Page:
Posted in book review

Sawkill Girls: Reviewed

Sawkill Girls

Sawkill Girls by Claire Legrand

Genres/Descriptors: YA; horror; fantasy; LGBTQ+

Publication: October 2018

Pages: 450

Check it out on Goodreads

What’s it about?

I tried to write something, but honestly? The Goodreads description is perfect, and I don’t want to give away anything.

Beware of the woods and the dark, dank deep.

He’ll follow you home, and he won’t let you sleep.

Who are the Sawkill Girls?

Marion: the new girl. Awkward and plain, steady and dependable. Weighed down by tragedy and hungry for love she’s sure she’ll never find.

Zoey: the pariah. Luckless and lonely, hurting but hiding it. Aching with grief and dreaming of vanished girls. Maybe she’s broken—or maybe everyone else is.

Val: the queen bee. Gorgeous and privileged, ruthless and regal. Words like silk and eyes like knives, a heart made of secrets and a mouth full of lies.

Their stories come together on the island of Sawkill Rock, where gleaming horses graze in rolling pastures and cold waves crash against black cliffs. Where kids whisper the legend of an insidious monster at parties and around campfires.

Where girls have been disappearing for decades, stolen away by a ravenous evil no one has dared to fight… until now.


This is either going to be very short, or very long, because I have a lot of feelings about this book, but I also don’t want to give anything away that might spoil it for someone. This book is so hard to talk about without spoilers, but I really think going into it without knowing much about the story is for the best.

I started this one night, barely managed to put it down after devouring about 60% of it, then immediately started reading again while eating breakfast. After that, I only put it down for a bathroom break. (The phrase “compulsively readable” comes to mind, and that’s exactly how I would describe this, if phrases like that didn’t make me roll my eyes.)

This book was so perfect for me: creepy and atmospheric setting, queer girls (there’s an asexual character, and the word “asexual” is on the page! plus a f/f relationship), great character dynamics, and it was angry in ways that are so relatable and had me cheering on the characters.

From the first page, I was totally sucked in. Sawkill Rock, and our three protagonists, owned my heart. By the halfway point, I’m pretty sure Claire Legrand owned part of my soul.

The writing is right up my alley, at least for books like this. Some people will probably hate it because it’s the kind of poetic kind of writing you find in some magical realism books, and I know that’s hit or miss for some people. It is for me, too, but in this book? It. Works. The writing added an extra layer to the atmosphere of the story, and I drank it in like I needed it to survive.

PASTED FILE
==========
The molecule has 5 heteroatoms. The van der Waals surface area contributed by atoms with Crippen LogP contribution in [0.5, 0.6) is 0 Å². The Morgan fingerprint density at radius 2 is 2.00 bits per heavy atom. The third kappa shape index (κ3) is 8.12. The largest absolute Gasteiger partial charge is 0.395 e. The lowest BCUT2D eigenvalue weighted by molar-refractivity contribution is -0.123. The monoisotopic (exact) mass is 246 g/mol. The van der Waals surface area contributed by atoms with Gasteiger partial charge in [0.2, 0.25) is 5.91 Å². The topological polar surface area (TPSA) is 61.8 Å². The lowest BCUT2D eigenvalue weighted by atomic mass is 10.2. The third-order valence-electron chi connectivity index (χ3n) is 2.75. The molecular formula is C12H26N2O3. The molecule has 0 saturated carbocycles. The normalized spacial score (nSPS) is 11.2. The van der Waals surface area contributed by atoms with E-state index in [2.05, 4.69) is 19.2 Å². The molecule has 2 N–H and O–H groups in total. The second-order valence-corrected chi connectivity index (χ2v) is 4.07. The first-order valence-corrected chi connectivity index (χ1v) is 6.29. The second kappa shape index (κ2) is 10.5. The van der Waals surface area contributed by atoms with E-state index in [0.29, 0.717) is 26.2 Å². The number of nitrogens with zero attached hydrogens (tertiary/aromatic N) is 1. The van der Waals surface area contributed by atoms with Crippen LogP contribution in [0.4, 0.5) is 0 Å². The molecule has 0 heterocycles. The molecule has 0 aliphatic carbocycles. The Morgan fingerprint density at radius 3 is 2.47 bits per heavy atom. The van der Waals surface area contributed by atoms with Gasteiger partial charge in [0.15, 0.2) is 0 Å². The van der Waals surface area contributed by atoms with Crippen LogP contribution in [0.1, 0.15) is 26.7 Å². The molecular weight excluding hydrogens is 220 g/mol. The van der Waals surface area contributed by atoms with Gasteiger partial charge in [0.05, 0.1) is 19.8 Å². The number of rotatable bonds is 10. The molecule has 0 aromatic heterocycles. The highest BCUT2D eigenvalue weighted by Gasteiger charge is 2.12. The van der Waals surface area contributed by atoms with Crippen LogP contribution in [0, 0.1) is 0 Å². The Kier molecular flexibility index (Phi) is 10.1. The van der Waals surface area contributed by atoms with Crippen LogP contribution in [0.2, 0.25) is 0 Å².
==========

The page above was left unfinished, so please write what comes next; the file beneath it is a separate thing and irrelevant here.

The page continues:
Non-spoilery example, from the prologue:

Old money: the taste of it sits on every tongue like a film of stale sugar.

The setting itself was fantastic. I love stories set on small islands, oh my gosh. Give me more! Something about those just instantly make a story feel a bit more magical, like anything could happen, like magic could be lurking just through the trees. I love it. If you enjoyed the setting of The Wicked Deep, you’ll probably like this one. Oh, and also Cabeswater, from The Raven Cycle (not an island, but kind of similar vibe). Sawkill Rock was very much a character in this story, and that’s another thing I want to read more of. I love when the actual land a story takes place on is a character (or like a character, whatever).

The characters. Where do I start? Background characters. So, even the characters who didn’t get a ton of page time were so freaking good. They were all distinct, and I could not only imagine how they looked, but I got a good sense of what they would sound like. That almost never happens for me, except when I’ve seen an adaptation before reading the book. Special shout out specifically for Grayson because he was a precious cinnamon roll and I love him ❤ He’s my newest book child, and I would protect him (possibly) with my life.

Marion, Zoey, and Valerie were amazing. Even when I didn’t really like them, I still liked reading about them.

Marion was strong and grounded, acting as the rock for her mother and sister to lean on. I was rooting for her from the beginning, and my heart just kept hurting for her. She went through so much, took on so much responsibility (I related a lot to that), and I just kept wishing she’d find some peace and happiness.

Zoey was probably the character I related to the most, at least with her personality. I can relate a lot to hiding feelings, laughing at possibly inappropriate times, and being an outcast. There were a few times I just wanted to hug her so bad.

And then there’s Valerie. I don’t know what to say about Val, because most of my opinions are wrapped so tightly with spoilers. I really enjoyed getting to know her, and her family history, and I was definitely satisfied with how things wrapped up. (For her, and for everyone else.)

The plot is tricky to talk about, but I will say that it kept me guessing. Until revelations were being made, I had no clue where this story was going, and I loved that. I usually have at least a couple of guesses, and one is usually right. But not with this book. I didn’t have a guess that turned out to be accurate until pretty late in the story, and it didn’t even involve any of our main characters. (It was about Zoey’s dad, for those of you who’ve read it.) The direction this took, with the reason girls kept disappearing from Sawkill, didn’t really surprise me, but I also wasn’t expecting it before it took that turn. The specifics of it all were different from anything else I’ve read, though, I’m pretty sure.